Now, because I was ordained in the Independent Catholic tradition, I have a decidedly Catholic approach to the way I approach worship and devotional life. “High Church” might be a better phrase, but in the imagination of the people I serve, “High Church” and “Catholic” are the same thing.

There are the outward things for sure: I wear vestments in worship. I reverence the altar when I enter the chancel. I bow at the name of Jesus Christ. I make the sign of the cross at certain points; I use manual actions during the Eucharist and pray a prayer (from the UCC Book of Worship!) that hearkens to the earliest known Eucharistic prayers—prayers which, of course, were written by Catholics.

But there are inner postures too that can be considered High Church, like my devotion to the Eucharist, my conception of the communion of the saints, or my belief that liturgy and our worship spaces can be big and beautiful because such experiences point to a big, beautiful God.

I haven’t received feedback yet that I’m too Catholic, but my churchmanship hasn’t gone without notice. When I first celebrated last year at the UCC congregation where I was filling in for a clergy friend, our musician came up to me and said, “I ain’t seen that much crissin’ and crossin’ in YEARS—but I loved it!”

As it happens, I’m in good company in the United Church of Christ, specifically thanks to the work of two folks from our tradition’s history, Philip Schaff and John Nevin. These two men were both part of Lancaster Seminary in Pennsylvania and through their scholarly work contributed to what is now known as the “Mercersburg Movement,” which has played a vital role in the overall trajectory of ecumenism that we see today in the existence of things like the World Council of Churches, the United Church of Christ, and even Vatican II.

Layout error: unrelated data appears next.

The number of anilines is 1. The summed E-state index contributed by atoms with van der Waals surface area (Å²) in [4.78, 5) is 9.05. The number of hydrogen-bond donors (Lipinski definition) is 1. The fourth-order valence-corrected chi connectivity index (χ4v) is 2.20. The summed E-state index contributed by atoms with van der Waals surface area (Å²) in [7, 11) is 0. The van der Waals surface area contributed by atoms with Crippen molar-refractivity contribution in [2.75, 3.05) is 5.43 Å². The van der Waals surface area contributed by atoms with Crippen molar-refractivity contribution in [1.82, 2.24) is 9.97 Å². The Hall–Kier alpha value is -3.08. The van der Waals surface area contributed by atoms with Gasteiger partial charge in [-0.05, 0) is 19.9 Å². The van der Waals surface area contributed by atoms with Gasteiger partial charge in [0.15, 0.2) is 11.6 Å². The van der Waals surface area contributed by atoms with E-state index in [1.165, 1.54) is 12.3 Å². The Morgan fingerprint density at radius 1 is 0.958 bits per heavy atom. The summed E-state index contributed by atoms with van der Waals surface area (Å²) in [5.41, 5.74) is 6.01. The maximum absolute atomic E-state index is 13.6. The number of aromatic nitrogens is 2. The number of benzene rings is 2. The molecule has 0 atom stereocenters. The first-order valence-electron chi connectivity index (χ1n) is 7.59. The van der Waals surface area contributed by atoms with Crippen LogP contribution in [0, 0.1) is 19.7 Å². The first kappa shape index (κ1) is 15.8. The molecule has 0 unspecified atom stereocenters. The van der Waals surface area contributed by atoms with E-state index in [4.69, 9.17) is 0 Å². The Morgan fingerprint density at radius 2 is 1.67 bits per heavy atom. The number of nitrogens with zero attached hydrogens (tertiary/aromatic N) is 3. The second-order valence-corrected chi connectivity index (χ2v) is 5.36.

Nevin and Schaff believed that, throughout the history of the Church, there has been a continued thread of catholicity, that is, what is believed everywhere by everyone, and they particularly saw this as tied to Communion as being something that shows us in a unique way how Christ is present in, with, and around the community of the baptized at the Table in the same way Christ is present in, with, and around the bread and wine in the Eucharist.

They saw the challenge that a particularized form of German Reformed Christianity in the United States posed to the notion of a Church that was truly for all, and concerned foremost with the mandate to unity, they understood the Eucharist as central to the life and witness of Reformed Christians too, just as much as it was for Roman Catholics. And so the Mercersburg group endeavored to offer the Reformed Church ways of reconnecting with its roots in Eucharistic celebration by setting pen to paper and using their scholarship to craft forms of worship that were conversant with the earliest Christian traditions.

They were, of course, panned for being too Catholic.

What Nevin and Schaff seized upon in their work and in the theological tradition that followed in their footsteps was the idea that Christian unity cannot take as its point of departure a particular inculturated form, but rather it must begin with the Eucharist as its source and summit. We continue to see this position reflected in evolving social statements from the UCC General Synods, especially ones like the 1993 statement on becoming a multicultural and multiracial church. Unity is not the same as assimilation to a particular form; unity is, instead, to be approached from a posture of eucharistic expansiveness.

Moreover the UCC as a denomination endeavors to embody a liberal style, that is, we are intentionally making room for expressions and interpretations of our faith that expand our hearts towards fuller justice and inclusion for each individual Christian as well as each of the individual congregations that compose our covenanted community. It’s also why not every one of our congregations necessarily has the same feel or even the same socio-political priorities.